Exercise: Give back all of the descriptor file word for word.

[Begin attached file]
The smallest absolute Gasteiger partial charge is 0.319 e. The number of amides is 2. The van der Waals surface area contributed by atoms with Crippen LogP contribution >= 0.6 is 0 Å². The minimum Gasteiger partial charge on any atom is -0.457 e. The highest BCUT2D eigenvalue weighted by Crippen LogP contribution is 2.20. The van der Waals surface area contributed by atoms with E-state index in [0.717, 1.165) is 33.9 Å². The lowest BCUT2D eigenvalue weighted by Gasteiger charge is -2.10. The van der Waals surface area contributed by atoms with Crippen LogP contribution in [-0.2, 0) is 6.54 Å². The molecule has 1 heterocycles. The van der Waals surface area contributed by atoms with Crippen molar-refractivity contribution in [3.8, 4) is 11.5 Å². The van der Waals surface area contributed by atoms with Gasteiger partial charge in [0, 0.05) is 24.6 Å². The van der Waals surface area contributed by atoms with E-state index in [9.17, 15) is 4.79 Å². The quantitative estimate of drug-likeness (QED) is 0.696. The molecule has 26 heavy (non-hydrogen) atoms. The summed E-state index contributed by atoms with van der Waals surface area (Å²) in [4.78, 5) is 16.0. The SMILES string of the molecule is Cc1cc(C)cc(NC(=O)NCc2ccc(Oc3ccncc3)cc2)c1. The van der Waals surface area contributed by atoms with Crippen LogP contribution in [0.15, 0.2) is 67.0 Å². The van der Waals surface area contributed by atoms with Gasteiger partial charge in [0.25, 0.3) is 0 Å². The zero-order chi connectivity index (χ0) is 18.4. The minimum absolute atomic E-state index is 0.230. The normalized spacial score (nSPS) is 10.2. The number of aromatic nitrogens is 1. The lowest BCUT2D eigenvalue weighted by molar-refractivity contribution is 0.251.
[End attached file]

The smallest absolute Gasteiger partial charge is 0.319 e. The number of amides is 2. The van der Waals surface area contributed by atoms with Crippen LogP contribution >= 0.6 is 0 Å². The minimum Gasteiger partial charge on any atom is -0.457 e. The highest BCUT2D eigenvalue weighted by Crippen LogP contribution is 2.20. The van der Waals surface area contributed by atoms with E-state index in [0.717, 1.165) is 33.9 Å². The lowest BCUT2D eigenvalue weighted by Gasteiger charge is -2.10. The van der Waals surface area contributed by atoms with Crippen LogP contribution in [-0.2, 0) is 6.54 Å². The molecule has 1 heterocycles. The van der Waals surface area contributed by atoms with Crippen molar-refractivity contribution in [3.8, 4) is 11.5 Å². The van der Waals surface area contributed by atoms with Gasteiger partial charge in [0, 0.05) is 24.6 Å². The van der Waals surface area contributed by atoms with E-state index in [9.17, 15) is 4.79 Å². The quantitative estimate of drug-likeness (QED) is 0.696. The molecule has 26 heavy (non-hydrogen) atoms. The summed E-state index contributed by atoms with van der Waals surface area (Å²) in [4.78, 5) is 16.0. The SMILES string of the molecule is Cc1cc(C)cc(NC(=O)NCc2ccc(Oc3ccncc3)cc2)c1. The van der Waals surface area contributed by atoms with Crippen LogP contribution in [0.15, 0.2) is 67.0 Å². The van der Waals surface area contributed by atoms with Gasteiger partial charge in [0.25, 0.3) is 0 Å². The zero-order chi connectivity index (χ0) is 18.4. The minimum absolute atomic E-state index is 0.230. The normalized spacial score (nSPS) is 10.2. The number of aromatic nitrogens is 1. The lowest BCUT2D eigenvalue weighted by molar-refractivity contribution is 0.251.